When the .WECANHELP virus has been deployed onto a given computer it will start its many built-in modules. This usually follows a common virus pattern which is typical to the Nemesis ransomware family. In most of the cases this begins with a data harvesting module which will hijack sensitive information about the users and the machines. The collected information can be used for a variety of crimes such as identity theft, financial abuse and etc. Using another component the gathered data can be used to create an unique ID that is specific to the machine.

The creation of new values and the modification of existing ones in the Windows Registry can lead to severe performance issues, unexpected errors and data loss. An additional component which is commonly started is called boot options modifications. It will automatically start the virus threat as soon as the computer is powered on.

When all modules have finished running the actual file encryption operations will be run. The Nemesis ransomware samples such as the .WECANHELP virus will follow a list of target file type extensions which are to be encrypted with a strong cipher. Usually the includes the most commonly accessed files:

archives, databases, multimedia files, documents and etc.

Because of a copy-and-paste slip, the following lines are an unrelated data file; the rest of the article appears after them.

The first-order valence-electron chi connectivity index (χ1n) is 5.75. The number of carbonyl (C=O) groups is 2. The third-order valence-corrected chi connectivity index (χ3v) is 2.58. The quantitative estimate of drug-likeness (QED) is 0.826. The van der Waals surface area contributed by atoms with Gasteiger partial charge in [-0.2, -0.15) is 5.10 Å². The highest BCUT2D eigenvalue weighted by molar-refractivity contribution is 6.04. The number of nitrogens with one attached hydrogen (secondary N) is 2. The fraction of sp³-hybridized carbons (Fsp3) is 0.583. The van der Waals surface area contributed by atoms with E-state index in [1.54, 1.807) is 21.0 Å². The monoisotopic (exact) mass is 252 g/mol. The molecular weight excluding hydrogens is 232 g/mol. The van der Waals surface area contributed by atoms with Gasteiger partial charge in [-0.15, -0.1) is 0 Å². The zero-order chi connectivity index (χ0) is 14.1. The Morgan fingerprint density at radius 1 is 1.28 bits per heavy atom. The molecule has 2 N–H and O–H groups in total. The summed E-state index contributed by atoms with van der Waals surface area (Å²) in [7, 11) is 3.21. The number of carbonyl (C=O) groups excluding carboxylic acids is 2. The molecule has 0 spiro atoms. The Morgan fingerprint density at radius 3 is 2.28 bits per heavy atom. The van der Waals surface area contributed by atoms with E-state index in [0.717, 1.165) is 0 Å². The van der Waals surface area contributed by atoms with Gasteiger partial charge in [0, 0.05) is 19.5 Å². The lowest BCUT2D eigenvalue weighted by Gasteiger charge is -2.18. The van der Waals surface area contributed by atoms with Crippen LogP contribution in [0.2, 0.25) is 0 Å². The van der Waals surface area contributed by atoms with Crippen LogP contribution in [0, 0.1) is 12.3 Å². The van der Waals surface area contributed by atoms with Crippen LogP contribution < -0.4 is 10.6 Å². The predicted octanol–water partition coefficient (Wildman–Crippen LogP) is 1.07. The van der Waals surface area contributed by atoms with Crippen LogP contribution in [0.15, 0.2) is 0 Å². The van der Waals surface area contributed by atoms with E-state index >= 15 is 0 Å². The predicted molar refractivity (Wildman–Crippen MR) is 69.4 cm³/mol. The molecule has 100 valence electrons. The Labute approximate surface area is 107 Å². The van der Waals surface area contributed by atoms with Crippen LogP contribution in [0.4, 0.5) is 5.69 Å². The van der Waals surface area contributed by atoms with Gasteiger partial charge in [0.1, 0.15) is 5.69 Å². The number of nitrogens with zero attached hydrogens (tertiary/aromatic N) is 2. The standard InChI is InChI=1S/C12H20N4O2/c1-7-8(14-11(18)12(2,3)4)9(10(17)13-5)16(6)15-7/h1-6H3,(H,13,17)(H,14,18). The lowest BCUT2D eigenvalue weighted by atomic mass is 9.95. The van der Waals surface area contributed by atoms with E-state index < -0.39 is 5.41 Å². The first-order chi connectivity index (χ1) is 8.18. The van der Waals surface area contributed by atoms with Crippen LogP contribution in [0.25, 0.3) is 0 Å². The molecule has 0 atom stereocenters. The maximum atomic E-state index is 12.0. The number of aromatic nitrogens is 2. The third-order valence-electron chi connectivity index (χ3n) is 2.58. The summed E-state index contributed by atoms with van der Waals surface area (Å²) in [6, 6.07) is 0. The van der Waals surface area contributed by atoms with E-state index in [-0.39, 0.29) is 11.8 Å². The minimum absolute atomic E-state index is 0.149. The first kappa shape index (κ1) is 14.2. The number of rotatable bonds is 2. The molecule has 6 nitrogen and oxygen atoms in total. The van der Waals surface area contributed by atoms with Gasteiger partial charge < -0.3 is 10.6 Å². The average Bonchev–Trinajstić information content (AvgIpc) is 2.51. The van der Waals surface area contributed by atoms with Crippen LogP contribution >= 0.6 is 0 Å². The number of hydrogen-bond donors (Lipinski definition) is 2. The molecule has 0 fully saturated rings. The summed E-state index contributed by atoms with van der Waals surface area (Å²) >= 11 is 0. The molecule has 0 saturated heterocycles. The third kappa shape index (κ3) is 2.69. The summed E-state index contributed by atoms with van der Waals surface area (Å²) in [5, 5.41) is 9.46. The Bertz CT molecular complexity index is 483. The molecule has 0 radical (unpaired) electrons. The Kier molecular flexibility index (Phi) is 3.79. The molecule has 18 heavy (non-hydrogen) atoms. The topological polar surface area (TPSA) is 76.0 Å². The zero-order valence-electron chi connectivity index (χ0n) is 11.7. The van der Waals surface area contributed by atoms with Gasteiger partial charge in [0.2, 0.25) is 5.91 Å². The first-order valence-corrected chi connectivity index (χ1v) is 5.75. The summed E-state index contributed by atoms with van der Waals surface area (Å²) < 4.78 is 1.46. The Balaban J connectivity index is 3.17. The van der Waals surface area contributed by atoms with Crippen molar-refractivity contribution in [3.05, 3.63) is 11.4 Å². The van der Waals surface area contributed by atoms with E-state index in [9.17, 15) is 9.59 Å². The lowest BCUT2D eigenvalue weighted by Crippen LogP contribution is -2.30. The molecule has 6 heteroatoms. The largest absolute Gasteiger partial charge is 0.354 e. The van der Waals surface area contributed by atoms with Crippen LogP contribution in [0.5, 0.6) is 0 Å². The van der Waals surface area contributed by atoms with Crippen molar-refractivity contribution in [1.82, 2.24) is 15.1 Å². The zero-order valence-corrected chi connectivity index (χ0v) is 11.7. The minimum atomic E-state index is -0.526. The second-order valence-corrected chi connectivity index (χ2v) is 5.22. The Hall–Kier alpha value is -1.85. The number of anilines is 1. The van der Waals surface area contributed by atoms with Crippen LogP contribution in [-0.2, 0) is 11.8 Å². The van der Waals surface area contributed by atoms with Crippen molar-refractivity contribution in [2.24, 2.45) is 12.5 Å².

All affected files will be renamed accord to this formula — the unique ID of the victim host followed by the .WECANHELP extension. The associated ransomware note will be created in a file called _RESTORE FILES_.txt.

.WECANHELP Virus – What Does It Do?

The .WECANHELP Virus is a crypto virus programmed to encrypt user data. As soon as all modules have finished running in their prescribed order the lockscreen will launch an application frame which will prevent the users from interacting with their computers. It will display the ransomware note to the victims.

You should NOT under any circumstances pay any ransom sum. Your files may not get recovered, and nobody could give you a guarantee for that.

The .WECANHELP Virus cryptovirus could be set to erase all the Shadow Volume Copies from the Windows operating system with the help of the following command:

→vssadmin.exe delete shadows /all /Quiet

If your computer device was infected with this ransomware and your files are locked, read on through to find out how you could potentially restore your files back to normal.

Remove .WECANHELP Virus

If your computer system got infected with the .WECANHELP Files ransomware virus, you should have a bit of experience in removing malware. You should get rid of this ransomware as quickly as possible before it can have the chance to spread further and infect other computers. You should remove the ransomware and follow the step-by-step instructions guide provided below.


Martin Beltov

Martin graduated with a degree in Publishing from Sofia University. As a cyber security enthusiast he enjoys writing about the latest threats and mechanisms of intrusion.

More Posts - Website

Follow Me:
TwitterGoogle Plus

Leave a Comment

Your email address will not be published. Required fields are marked *

Time limit is exhausted. Please reload CAPTCHA.

Share on Facebook Share
Share on Twitter Tweet
Share on Google Plus Share
Share on Linkedin Share
Share on Digg Share
Share on Reddit Share
Share on Stumbleupon Share